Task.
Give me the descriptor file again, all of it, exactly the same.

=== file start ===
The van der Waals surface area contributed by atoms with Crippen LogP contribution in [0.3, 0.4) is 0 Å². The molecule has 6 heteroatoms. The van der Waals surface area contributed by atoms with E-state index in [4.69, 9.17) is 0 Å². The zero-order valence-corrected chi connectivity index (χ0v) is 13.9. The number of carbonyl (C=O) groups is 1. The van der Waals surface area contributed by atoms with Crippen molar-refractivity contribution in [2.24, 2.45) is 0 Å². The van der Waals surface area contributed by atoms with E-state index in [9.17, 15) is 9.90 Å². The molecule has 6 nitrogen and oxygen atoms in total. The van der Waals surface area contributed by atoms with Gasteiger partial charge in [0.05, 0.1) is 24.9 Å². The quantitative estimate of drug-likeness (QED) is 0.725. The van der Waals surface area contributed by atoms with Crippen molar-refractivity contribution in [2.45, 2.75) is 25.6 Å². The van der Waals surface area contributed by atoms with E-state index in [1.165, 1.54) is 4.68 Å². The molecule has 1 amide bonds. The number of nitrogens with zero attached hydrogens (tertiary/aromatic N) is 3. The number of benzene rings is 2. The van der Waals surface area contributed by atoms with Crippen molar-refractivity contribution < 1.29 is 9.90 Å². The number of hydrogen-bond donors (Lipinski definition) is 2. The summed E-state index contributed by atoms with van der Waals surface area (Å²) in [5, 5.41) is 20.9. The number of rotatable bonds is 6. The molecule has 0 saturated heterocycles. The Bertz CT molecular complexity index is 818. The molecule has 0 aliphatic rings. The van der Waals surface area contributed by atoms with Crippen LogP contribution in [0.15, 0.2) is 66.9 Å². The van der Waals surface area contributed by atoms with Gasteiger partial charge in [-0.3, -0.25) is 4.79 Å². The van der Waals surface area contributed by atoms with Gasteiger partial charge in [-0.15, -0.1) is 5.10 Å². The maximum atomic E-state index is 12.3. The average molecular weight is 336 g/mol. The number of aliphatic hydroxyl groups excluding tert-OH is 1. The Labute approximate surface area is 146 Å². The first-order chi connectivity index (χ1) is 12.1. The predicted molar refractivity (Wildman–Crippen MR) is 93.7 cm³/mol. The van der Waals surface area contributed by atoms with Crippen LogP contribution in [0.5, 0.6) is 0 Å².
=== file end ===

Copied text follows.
The van der Waals surface area contributed by atoms with Crippen LogP contribution in [0.3, 0.4) is 0 Å². The molecule has 6 heteroatoms. The van der Waals surface area contributed by atoms with E-state index in [4.69, 9.17) is 0 Å². The zero-order valence-corrected chi connectivity index (χ0v) is 13.9. The number of carbonyl (C=O) groups is 1. The van der Waals surface area contributed by atoms with Crippen molar-refractivity contribution in [2.24, 2.45) is 0 Å². The van der Waals surface area contributed by atoms with E-state index in [9.17, 15) is 9.90 Å². The molecule has 6 nitrogen and oxygen atoms in total. The van der Waals surface area contributed by atoms with Gasteiger partial charge in [0.05, 0.1) is 24.9 Å². The quantitative estimate of drug-likeness (QED) is 0.725. The van der Waals surface area contributed by atoms with Crippen molar-refractivity contribution in [2.45, 2.75) is 25.6 Å². The van der Waals surface area contributed by atoms with E-state index in [1.165, 1.54) is 4.68 Å². The molecule has 1 amide bonds. The number of nitrogens with zero attached hydrogens (tertiary/aromatic N) is 3. The number of benzene rings is 2. The van der Waals surface area contributed by atoms with Crippen molar-refractivity contribution < 1.29 is 9.90 Å². The number of hydrogen-bond donors (Lipinski definition) is 2. The summed E-state index contributed by atoms with van der Waals surface area (Å²) in [5, 5.41) is 20.9. The number of rotatable bonds is 6. The molecule has 0 saturated heterocycles. The Bertz CT molecular complexity index is 818. The molecule has 0 aliphatic rings. The van der Waals surface area contributed by atoms with Crippen LogP contribution in [0.15, 0.2) is 66.9 Å². The van der Waals surface area contributed by atoms with Gasteiger partial charge in [-0.3, -0.25) is 4.79 Å². The van der Waals surface area contributed by atoms with Gasteiger partial charge in [-0.15, -0.1) is 5.10 Å². The maximum atomic E-state index is 12.3. The average molecular weight is 336 g/mol. The number of aliphatic hydroxyl groups excluding tert-OH is 1. The Labute approximate surface area is 146 Å². The first-order chi connectivity index (χ1) is 12.1. The predicted molar refractivity (Wildman–Crippen MR) is 93.7 cm³/mol. The van der Waals surface area contributed by atoms with Crippen LogP contribution in [0.5, 0.6) is 0 Å².